In August Fedoseyev was on his way to a fashion show, stylishly dressed. A man approached him in the metro and asked whether Fedoseyev was not afraid to walk “dressed like this.” The man asked Fedoseyev, “Do you know that we have a law that bans gays?” He then began to call Fedoseyev a “faggot” and slapped him in the face. Fedoseyev left the train at the next stop. He did not report the incident to the police because he thought nothing would come out of it.
“The law gave a green light to homophobes to attack us,” Fedoseyev said.
A transgender woman, Risa R. (not her real name), was abducted and brutally assaulted in St. Petersburg in the summer of 2013. Four attackers forced her into their car and drove to the outskirts of the city, where they stripped her, beat her, and pulled out two of her toenails with pliers.
They kept calling me a faggot and telling me how they hate gays. I told them that I wasn’t gay, that I was a transgender woman, but they did not want to listen. One of them said, “You’re nothing but a faggot. We will get your brain straight right now.” They threatened to rape me several times. Then they took pliers from the car and ripped out two of my toenails. Afterward, they said, “Now you will be better off. Now you will be pretty.”
The attackers drove away with Risa’s clothes, leaving her naked and bleeding. She had to walk four and a half hours to reach home.
“The only thing that mattered to me at that point was that I was home, that I was alive,” she said. “I told myself I will not look at my feet, I had experienced enough pain that night.”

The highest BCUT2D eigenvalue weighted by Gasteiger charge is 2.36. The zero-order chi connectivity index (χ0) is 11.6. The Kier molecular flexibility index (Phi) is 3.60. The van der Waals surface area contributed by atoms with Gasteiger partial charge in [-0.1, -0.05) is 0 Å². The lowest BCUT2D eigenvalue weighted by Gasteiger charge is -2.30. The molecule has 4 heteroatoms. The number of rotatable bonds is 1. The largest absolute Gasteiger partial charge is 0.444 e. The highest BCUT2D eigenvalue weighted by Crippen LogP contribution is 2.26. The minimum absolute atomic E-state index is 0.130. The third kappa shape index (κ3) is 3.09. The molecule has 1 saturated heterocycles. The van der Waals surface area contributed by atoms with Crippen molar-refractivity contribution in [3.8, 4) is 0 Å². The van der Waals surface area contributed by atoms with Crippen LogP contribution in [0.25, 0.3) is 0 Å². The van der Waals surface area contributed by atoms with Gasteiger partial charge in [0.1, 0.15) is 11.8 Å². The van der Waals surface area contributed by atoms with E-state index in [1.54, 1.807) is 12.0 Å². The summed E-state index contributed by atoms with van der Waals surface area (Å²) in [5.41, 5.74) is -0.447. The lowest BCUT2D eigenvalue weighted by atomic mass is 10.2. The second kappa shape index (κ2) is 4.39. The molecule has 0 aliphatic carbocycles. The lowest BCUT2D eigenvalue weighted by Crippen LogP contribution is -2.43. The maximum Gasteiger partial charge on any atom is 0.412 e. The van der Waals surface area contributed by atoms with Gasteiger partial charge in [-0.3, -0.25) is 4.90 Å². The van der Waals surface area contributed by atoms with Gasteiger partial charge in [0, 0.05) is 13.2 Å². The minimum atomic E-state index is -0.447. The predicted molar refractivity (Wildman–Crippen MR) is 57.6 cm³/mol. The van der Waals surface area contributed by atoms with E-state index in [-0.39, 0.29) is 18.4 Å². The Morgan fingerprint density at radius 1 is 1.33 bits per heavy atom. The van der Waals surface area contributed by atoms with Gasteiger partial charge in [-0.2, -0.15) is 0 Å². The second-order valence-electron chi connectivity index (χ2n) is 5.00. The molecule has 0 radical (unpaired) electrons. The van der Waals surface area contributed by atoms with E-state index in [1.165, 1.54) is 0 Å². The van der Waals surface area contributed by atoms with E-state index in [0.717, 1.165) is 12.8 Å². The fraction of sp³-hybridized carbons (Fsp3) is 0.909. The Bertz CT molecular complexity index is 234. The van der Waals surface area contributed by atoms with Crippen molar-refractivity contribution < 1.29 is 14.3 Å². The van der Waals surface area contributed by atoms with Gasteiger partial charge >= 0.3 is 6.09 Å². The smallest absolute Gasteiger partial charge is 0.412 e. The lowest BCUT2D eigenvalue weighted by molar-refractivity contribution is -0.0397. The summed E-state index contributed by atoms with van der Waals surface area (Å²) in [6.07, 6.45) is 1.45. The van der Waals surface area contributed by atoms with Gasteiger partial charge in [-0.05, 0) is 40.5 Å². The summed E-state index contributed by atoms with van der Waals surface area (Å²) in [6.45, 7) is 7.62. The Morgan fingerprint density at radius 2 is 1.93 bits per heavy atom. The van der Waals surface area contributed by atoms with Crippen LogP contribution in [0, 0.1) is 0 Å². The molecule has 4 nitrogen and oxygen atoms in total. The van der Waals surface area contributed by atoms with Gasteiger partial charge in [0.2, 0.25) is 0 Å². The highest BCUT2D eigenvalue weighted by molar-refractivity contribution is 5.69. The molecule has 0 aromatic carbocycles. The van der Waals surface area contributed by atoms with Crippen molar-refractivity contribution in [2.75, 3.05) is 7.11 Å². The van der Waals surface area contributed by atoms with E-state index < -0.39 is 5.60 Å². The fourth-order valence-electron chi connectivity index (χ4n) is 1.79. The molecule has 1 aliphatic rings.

Risa did not go to the hospital because she was afraid that she would be asked how she had received her injuries. She also did not report the attack to the police because she had “no illusions that the police would investigate.”
In the following months, Risa said, she was verbally and physically attacked several more times on the street and on public transport.
Violence and Harassment Against LGBT People by Organized Vigilante Groups
Since late 2012, members of a group calling itself “Occupy Pedophilia” have harassed and attacked gay people in many Russian towns under the pretext of fighting pedophilia and protecting children. “Occupy Pedophilia” is a loosely organized group of vigilantes that calls itself a “social movement.”
Maksim Martsinkevich, also known as Tesak (“cleaver” or “hatchet” in Russian), founded the group. He was a part of a neo-Nazi group and is known for hate speech and violence. He was sentenced to three-and-a-half years in prison in 2009 for inciting ethnic strife and was released in late 2010.
In December a Moscow court issued an arrest warrant for Martsinkevich, who was in Cuba at that time. He faces extremism charges, reportedly unrelated to his group’s violence against LGBT people. In January Cuban authorities reportedly detained and expelled Martsinkevich to Russia. He was arrested by Russian authorities in a Moscow airport on January 27.
“Occupy Pedophilia” is an explicitly homophobic movement that entraps men seeking a same-sex encounter and then berates them with homophobic slurs and physically assaults them while recording the proceedings on video. The group posts the videos on various social networking websites to further humiliate the victims.
The group has carried out attacks in cities including St. Petersburg, Krasnodar, Kaliningrad, Novosibirsk, Ufa, Ryazan, Rostov, Tula, Omsk, Kazan, Magnitogorsk, and Irkutsk. The group’s webpage hosts hundreds of videos from more than 30 Russian cities.
Other nationalistic groups not directly associated with “Occupy Pedophilia” use similar methods to attack LGBT people.